Get a Boost with Beet Juice
A few weeks ago I told you about beet juice and how it can help reduce blood pressure. I don’t know about you, but I’ve had great results.
For whatever reason, I’d postponed giving it a shot. But when I went to my doctor and got a reading of 167/98 I knew I had to take action. I bought a juicer and began incorporating it into my everyday routine.
My next blood pressure reading just a couple days later was 145/80. A few days after that? 120/80!
I realize that my results aren’t exactly scientific. And that blood pressure can vary one day to the next. But I’m going to keep it up and keep track. I’d rather juice every day than pop a pill.
It’s so simple. I just throw a couple of fresh, organic beets in the juicer along with other vegetables and fruits, once a day. Try it with kale, carrots, oranges, and apples. It’s actually quite delicious. I’d love to hear how it’s worked for you too. So please let me know either on our Facebook page or in the comments section of this article.
And if you needed even more reasons to start juicing, get this…
My research team has just informed me that it may help give me an extra boost during my workouts. More specifically, beet juice increases stamina and could help you exercise for up to 16 percent longer.1
Researchers from the University of Exeter tested it on eight men. The men drank 500 mL for six days. During the last three days the men underwent a series of moderate and severe-intensity exercises, including bicycling.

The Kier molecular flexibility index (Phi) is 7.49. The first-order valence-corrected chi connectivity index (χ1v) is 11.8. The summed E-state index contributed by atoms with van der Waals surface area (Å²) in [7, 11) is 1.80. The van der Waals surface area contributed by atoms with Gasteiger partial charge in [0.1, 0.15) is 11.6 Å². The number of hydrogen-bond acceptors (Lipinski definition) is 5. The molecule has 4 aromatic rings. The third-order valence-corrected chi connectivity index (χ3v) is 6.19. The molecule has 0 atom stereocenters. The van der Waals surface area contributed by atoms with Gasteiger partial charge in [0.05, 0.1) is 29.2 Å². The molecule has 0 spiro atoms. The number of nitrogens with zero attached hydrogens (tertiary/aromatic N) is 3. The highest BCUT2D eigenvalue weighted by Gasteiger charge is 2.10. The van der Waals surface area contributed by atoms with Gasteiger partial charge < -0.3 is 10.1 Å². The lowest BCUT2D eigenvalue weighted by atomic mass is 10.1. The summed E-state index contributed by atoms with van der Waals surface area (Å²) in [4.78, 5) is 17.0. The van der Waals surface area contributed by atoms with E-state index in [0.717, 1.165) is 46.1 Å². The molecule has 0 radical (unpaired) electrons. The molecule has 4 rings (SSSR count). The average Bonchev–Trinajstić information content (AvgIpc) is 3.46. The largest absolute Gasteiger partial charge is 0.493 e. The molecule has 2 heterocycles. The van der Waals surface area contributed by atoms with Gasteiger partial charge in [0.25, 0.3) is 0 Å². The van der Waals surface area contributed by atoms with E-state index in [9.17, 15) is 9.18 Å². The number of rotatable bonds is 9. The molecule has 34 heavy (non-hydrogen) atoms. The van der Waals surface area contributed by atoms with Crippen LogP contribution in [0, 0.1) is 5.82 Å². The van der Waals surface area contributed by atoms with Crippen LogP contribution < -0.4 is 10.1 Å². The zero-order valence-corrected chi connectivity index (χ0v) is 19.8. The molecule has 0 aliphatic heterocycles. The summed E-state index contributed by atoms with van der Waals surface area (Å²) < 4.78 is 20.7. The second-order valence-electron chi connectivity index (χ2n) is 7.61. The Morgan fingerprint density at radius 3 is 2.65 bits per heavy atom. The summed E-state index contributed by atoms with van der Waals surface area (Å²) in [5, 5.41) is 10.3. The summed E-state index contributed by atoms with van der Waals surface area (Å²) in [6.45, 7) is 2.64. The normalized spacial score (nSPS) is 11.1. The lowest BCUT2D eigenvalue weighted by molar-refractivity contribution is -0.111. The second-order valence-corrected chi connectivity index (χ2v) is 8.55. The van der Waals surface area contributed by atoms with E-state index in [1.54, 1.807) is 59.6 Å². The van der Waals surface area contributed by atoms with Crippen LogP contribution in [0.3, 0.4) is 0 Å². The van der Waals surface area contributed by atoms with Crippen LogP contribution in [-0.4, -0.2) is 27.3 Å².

Then they repeated the study with a placebo drink. And sure enough…
When the men drank the beet juice they were able to cycle for an average of 11.25 minutes. That was 92 seconds longer than when they took the placebo.
And what helped give them the extra boost?
The same chemical in beet juice that helps lower blood pressure. Nitrate. A combination of nitrogen and oxygen.
The body converts nitrate into nitric oxide. Nitric oxide helps regulate blood flow.2 Better blood flow helps oxygen get to the cells. This helps explain why the men were able to exercise longer.
“Our study is the first to show that nitrate-rich food can increase exercise endurance,” said study author Andy Jones. “These effects cannot be achieved by any other known means, including training.”
Simply put, because of the nitrate the men needed less oxygen to perform. And less oxygen needed means less energy needed to produce the same force. So the men didn’t have to work as hard.
The same researchers conducted another study. This time they tested beet juice and its effects on men during a series of walking and running tests.3 And once again, the men performed better… and longer.
So now, along with lowering my blood pressure, I can get in a better—and easier—workout.
But even if you don’t enjoy working out like I do, that doesn’t mean beet juice can’t help. It could prove to be beneficial for elderly people or for anyone with cardiovascular, respiratory, or metabolic diseases.
Beet juice could help them go about their daily lives without overdoing it. And they would be able to do more without tiring as fast.
Again, as I reported before, a little bit goes a long way. In these studies the men only had to drink the juice for a few days for good results.
If you’re taking beet juice as a daily regimen like I am, don’t forget to blend with other vegetable and fruit juices. Too much can be hard on your stomach and kidneys.4
The benefits of beet juice just keep getting better and better. I can’t wait to hear how it’s helped you.
In Good Health,